To William Short
Philadelphia Nov. 25. 1791.
I wrote you a private letter on the 9th. inst. but the vessel was gone before it was ready. Therefore it goes now, and I have nothing to add on that subject, but that nothing more has past thereon. My last private letters before that were of Sep. 1. and Nov. 9.1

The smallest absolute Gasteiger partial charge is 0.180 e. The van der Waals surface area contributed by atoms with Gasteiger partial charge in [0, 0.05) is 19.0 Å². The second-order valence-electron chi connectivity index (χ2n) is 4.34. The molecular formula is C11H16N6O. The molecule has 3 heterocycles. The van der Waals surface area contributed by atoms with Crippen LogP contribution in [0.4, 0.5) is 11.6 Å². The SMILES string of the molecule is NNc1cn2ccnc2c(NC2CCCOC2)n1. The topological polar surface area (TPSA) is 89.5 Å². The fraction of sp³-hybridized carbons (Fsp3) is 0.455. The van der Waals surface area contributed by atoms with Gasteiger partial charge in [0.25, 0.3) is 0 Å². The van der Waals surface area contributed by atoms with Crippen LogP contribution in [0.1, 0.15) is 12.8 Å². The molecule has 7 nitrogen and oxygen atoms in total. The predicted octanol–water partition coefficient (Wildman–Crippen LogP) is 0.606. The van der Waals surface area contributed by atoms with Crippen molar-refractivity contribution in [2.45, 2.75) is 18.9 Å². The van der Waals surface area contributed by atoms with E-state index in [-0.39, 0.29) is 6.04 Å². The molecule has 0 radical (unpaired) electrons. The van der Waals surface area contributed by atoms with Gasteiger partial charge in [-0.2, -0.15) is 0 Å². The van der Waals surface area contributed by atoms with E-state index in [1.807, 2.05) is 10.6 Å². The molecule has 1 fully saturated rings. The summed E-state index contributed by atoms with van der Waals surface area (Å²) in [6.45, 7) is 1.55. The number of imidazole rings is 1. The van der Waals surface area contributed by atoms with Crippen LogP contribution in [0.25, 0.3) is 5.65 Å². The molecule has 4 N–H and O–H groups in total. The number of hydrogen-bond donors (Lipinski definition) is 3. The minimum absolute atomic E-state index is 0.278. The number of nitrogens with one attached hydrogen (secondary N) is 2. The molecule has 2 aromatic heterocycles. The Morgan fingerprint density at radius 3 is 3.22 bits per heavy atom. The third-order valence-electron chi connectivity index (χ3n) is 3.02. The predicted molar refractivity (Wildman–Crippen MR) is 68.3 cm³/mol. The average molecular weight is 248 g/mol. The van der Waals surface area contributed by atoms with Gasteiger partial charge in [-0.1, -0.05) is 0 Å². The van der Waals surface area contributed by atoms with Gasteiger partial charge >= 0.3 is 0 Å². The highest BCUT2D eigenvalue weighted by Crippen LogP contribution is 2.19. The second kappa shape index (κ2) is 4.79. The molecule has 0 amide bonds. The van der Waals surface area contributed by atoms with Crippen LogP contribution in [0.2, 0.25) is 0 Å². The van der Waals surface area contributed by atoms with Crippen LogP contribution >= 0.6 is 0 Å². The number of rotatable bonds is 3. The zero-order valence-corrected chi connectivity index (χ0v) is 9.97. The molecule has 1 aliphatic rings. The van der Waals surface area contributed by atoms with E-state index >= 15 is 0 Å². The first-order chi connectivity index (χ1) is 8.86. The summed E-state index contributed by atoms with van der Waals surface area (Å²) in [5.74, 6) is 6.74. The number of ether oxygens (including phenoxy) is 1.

Tho it is long since I received your’s of Nov. 7. 1790. and Dec. 29. on the subject of our accounts, yet it is never till now that I have had as much time as would allow me to take up that subject. I have now done it, and find them right. I have reduced them into one from your several papers, and inclose a copy. I send also a continuation of the account as far as I am able to collect it from your subsequent letters. I have thrown into it all the articles of credit I may have either in your hands, Mr. Grand’s or the Van Staphorsts, not knowing in which they might be.—I am now to desire you to send the President 30. dozen bottles more of Champagne non mousseux from M. Dorsay. Take care if you please that he be warned that it should be of first quality, and fit for present use; and get it to Havre as quick as possible that it may come during cold or cool weather. Apply to this object my monies in your own, Mr. Grand’s or the V. Staph’s hands as you please.—I am to acknolege the receipt of your private letters of June 7. and July 17. also.—I am uneasy that your public account from July 1. 1790. to July 1. 1791. is not yet come, as Congress expect I should lay before them at the beginning of their session the account of the application of the foreign fund. I cannot do this yet for want of your’s and that of the Willinks & V. Staph.—I mentioned to you in a former letter that I thought you should charge your travelling expences to, at, and from Amsterdam, considering your salary running on as a satisfaction for your time, clothes, and houshold remaining at Paris if any.—You will see in my statement of our private account that I have separated those articles which were public.I will be obliged to you to make a statement of them by themselves, and acknolege satisfaction from me at the foot of them, that I may use it as a voucher for my account without being obliged to produce our whole private account, which is at present the only voucher I have for the public articles.—I put off applying to Bartram to make me up the seeds desired by the Dutchess Danville till a vessel should be sailing at this season when seeds are fresh. Unfortunately he has not been able to furnish the whole. I now send such as can be procured, and have taken effectual measures to have the rest for the ensuing season. Such is the avidity for Maple sugar, that it is engaged in the country before it comes to market. I have not been able this year to buy a pound for myself; and could not have sent Mde. Danville even a sample of it, had not the President possessed2 a little of which he spared me enough to answer as a sample. It is only single refined, as none of the double refined is to be found. When double refined it is equal to the double refined of the Cane, and a like equality exists in every state of it. There is no doubt but that were there hands enough in the Sugarmaple country, there are trees enough not only to supply the U. S. but to carry a great deal to Europe and undersell that of the cane. The reason why it may be cheaper, is that it is the work of women and children only, in a domestic way, and at a season when they can do nothing in the farm. The public attention is very much excited towards it, and the high price of W. India sugars will draw these forth. Express my sincere affection to Mde. Danville and M. and Mde. de la Rochefoucault, of whose friendship I shall ever retain the most cordial remembrance. I cannot as yet gratify the Duke’s desire as to engrafted peach trees. The Peach of Pennsylvania is not that which is to be offered as of first quality, and in Virginia you know we have attended chiefly to the clingstone peach; and moreover have never engrafted either kind. I must therefore desire a friend to chuse the ensuing season a tree of the best soft peaches at Monticello, and engraft from it the ensuing spring. This will occasion delay; but what is delayed is not therefore lost.—My daughter complains that her Cabinet des modes does not come.—You will have been doubtless informed by your friends of the death of Mr. Edmunds, also of a daughter of his (Eliza) a son of your brother Peyton’s, and your sister Sally. Your sisters Eliza and Jenny are gone with your brother to Kentucky. Remember me in the most friendly terms to M. and Mde. de la Fayette, the two Abbés par excellence & to all others who may enquire, as if they were named, & be assured of the cordial esteem & attachment of Dear Sir your affectionate friend & servt,